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by Alan Weeks

Hotels, Hostels and Hostelries


The North Staffs Railway Traffic Committee decided in October 1850 to convert the existing water bailiff’s house into an inn which we know today as the Hotel Rudyard and also to erect a cottage for the labourers at Rudyard; this is now a private dwelling.

In 1869, a Mr Henry Platt took over the tenancy and under his management the hotel was considerably enlarged by the addition of a new wing which contained a splendid ballroom.


Other entertainment was provided using the grounds for archery, bowls, quoits and velocipedes. Along with this, dinner, teas and other refreshments were provided. During the early 1900s an extra floor was added.

In March 2015 the Hotel Rudyard was sold and is now under a new management who plan to improve the facilities and convert some of the outside buildings into tourist accommodation.



Another hotel, originally known as the Railway Hotel was built in the 1890s at the entrance to the village facing Dunwood Lane. This was later renamed as the Station Hotel. There is a foundation stone in the older part of the building which dates back to 1610. The hotel boasted a crown green bowling green along with a clubhouse.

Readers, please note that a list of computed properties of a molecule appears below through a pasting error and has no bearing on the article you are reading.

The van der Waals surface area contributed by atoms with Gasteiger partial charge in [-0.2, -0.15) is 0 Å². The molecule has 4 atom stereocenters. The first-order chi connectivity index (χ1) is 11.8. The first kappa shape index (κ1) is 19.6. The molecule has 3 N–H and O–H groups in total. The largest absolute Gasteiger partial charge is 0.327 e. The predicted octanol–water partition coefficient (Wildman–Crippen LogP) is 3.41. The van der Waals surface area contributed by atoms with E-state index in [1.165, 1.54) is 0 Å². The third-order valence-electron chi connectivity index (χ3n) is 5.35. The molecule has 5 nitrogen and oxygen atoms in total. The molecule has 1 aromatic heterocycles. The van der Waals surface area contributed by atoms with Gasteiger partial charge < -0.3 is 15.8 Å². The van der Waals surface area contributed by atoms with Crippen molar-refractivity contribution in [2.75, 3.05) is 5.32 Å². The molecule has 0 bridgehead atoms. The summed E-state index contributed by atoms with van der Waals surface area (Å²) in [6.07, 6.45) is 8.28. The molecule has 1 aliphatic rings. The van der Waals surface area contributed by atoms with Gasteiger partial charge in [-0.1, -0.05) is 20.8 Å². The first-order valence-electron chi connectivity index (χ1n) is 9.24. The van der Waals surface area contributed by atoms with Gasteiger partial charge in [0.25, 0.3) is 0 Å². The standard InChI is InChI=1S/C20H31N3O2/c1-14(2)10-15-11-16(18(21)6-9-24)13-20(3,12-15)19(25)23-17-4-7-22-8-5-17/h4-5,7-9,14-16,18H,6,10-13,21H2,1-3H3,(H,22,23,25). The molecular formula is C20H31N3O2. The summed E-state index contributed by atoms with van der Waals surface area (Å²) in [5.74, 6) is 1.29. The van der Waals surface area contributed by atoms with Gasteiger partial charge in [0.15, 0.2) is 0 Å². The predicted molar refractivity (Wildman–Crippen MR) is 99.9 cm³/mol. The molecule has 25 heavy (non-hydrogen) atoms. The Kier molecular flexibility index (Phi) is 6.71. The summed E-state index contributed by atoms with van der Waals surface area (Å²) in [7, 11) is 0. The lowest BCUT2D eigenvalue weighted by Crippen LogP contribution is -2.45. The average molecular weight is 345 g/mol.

The hotel was purchased by the Chesters-Thompson brewery and substantially enlarged by the early 1900s. Over the years, the name was changed to The Poacher’s Tavern and latterly to The Galleon. The building has now been converted to a number of private apartments.

Cliffe Park Hall


Cliffe Park Hall opened it’s doors as a youth hostel on the 1st June, 1933.  Rudyard Lake Hostel proved to be one of the YHA’s more popular venues.


After the second world war the hostel was in dire need of renovation.  The new owners, British Rail, were unwilling to do that without significantly increasing the rent so the YHA began negotiations to take it over. They finally succeeded in September 1955 and promptly started work.


It wasn’t until 6th July 1958 that the hostel was re-opened with great fanfare by the Lord Mayor of Manchester, the re-opening coinciding with the hostel’s silver jubilee. It continued as a Youth Hostel until 1969 when it was sold to Brian Dalley who lived there until his death in 2015.

Written by Alan Weeks

Having spent his working career in IT in the UK and abroad, Alan developed a passion for local and family history when he retired. Helping occasionally in the Rudyard Archive helps fulfil that passion.


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